You’ve researched, analyzed and crunched the numbers. You have data. A lot of it. You’re ready to present. Before you fire up PowerPoint, and cut and paste from Excel, it’s useful to think about how people are looking at your data, and what they’ll be looking for.
In a business setting, your executives and leadership teams, your customers and clients are not looking to trip you up, they have specific questions in mind. Generally speaking they’re looking for trends, anomalies, and correlations, tracking targets, and searching for proof.
It’s in your best interest to figure out what you want to show, and the point you want to make, before you get up and present.
If you can make better business decisions, if you can improve speed, you can execute better. So much of your audience will be looking at the data to spy trends. Seeing which way the data is trending allows them to anticipate what might happen next week, next quarter or next year. If everything is moving in the right direction, the thought will probably be do nothing, or do more of what you’re currently doing. If it’s moving in the wrong direction, anticipate being asked what plans you have in place to reverse the trend.
There are two types of anomalies. Mistakes in the data, which you want to correct before you do the presentation, and the good kind. If you can find an anomaly, where something is going against the grain, that tells you something. Perhaps a warning sign of a potential problem, or an opportunity. Problem or opportunity, make sure you know the ‘why’ behind the anomaly and are ready to come up with a plan.
Just putting a bar chart out there, the numbers on where you are, without being able to compare it to where you wanted to go, is pretty pointless. Your audience wants to compare the reported numbers to your intended budget or target, and know easily if you’re on track or off track. On-track, you have nothing to worry about. Off-track? have a set of corrective actions to hand.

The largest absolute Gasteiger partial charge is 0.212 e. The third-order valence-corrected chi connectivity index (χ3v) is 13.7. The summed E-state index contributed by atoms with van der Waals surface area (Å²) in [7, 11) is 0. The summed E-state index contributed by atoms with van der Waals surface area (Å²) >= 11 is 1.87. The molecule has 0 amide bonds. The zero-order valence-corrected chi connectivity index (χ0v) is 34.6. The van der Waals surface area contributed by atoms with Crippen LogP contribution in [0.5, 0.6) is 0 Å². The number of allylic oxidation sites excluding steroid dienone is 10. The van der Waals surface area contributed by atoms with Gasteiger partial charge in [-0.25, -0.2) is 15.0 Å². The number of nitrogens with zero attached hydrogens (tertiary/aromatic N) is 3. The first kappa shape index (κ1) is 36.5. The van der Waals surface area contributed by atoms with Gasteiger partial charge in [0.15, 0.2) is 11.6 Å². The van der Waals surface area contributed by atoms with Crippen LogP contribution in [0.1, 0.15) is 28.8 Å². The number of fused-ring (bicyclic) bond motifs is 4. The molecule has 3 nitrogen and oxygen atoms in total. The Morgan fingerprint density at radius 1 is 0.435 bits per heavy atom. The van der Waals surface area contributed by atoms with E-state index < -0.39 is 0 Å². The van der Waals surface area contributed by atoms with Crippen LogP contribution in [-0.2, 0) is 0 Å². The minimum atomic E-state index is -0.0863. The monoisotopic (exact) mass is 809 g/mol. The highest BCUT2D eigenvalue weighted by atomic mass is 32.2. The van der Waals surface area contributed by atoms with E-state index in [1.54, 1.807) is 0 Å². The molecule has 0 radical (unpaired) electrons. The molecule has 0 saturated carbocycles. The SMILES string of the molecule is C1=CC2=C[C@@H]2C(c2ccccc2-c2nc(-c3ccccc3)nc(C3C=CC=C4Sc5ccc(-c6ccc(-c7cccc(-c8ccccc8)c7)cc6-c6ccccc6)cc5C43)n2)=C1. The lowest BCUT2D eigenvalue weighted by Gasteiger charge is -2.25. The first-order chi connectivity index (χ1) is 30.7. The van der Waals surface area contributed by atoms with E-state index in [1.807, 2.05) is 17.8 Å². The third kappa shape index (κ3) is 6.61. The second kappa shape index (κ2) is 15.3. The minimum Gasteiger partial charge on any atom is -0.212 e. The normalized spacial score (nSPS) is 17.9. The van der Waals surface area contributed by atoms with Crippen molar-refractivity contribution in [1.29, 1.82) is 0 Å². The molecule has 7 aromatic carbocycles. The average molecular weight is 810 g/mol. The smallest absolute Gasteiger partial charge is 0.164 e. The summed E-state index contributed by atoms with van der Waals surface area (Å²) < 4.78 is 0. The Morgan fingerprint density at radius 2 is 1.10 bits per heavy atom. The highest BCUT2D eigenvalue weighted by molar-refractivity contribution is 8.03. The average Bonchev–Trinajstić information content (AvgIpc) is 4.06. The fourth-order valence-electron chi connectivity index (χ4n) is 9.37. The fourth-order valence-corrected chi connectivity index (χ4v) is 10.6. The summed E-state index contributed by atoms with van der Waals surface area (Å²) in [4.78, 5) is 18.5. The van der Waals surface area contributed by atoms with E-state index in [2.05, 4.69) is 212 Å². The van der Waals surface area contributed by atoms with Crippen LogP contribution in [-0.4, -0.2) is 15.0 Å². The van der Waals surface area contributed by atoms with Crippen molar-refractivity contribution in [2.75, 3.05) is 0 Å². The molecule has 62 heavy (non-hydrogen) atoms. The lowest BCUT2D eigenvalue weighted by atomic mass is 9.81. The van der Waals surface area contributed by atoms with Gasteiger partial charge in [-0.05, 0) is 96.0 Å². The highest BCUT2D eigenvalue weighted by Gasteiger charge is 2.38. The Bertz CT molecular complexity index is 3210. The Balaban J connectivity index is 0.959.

If you’re making an argument or pitching for something, it could be based on an insight the data is telling you. Your audience will be looking for causation between A and B, and trying to track the logic of your argument. For example, when we put the sales training program in place, our sales revenue increased. Therefore I should keep training the sales people.
You are making an argument, and you need to back it up with proof. Your audience is looking for evidence to validate their actions or assumptions, not invalidate them. Make sure you have ironclad data if you want to break a tightly held worldview.
Gavin is a founding partner at fassforward consulting group. He blogs about PowerPoint, Presenting, Communication and Message Discipline at makeapowerfulpoint.com. You can follow him on twitter @powerfulpoint.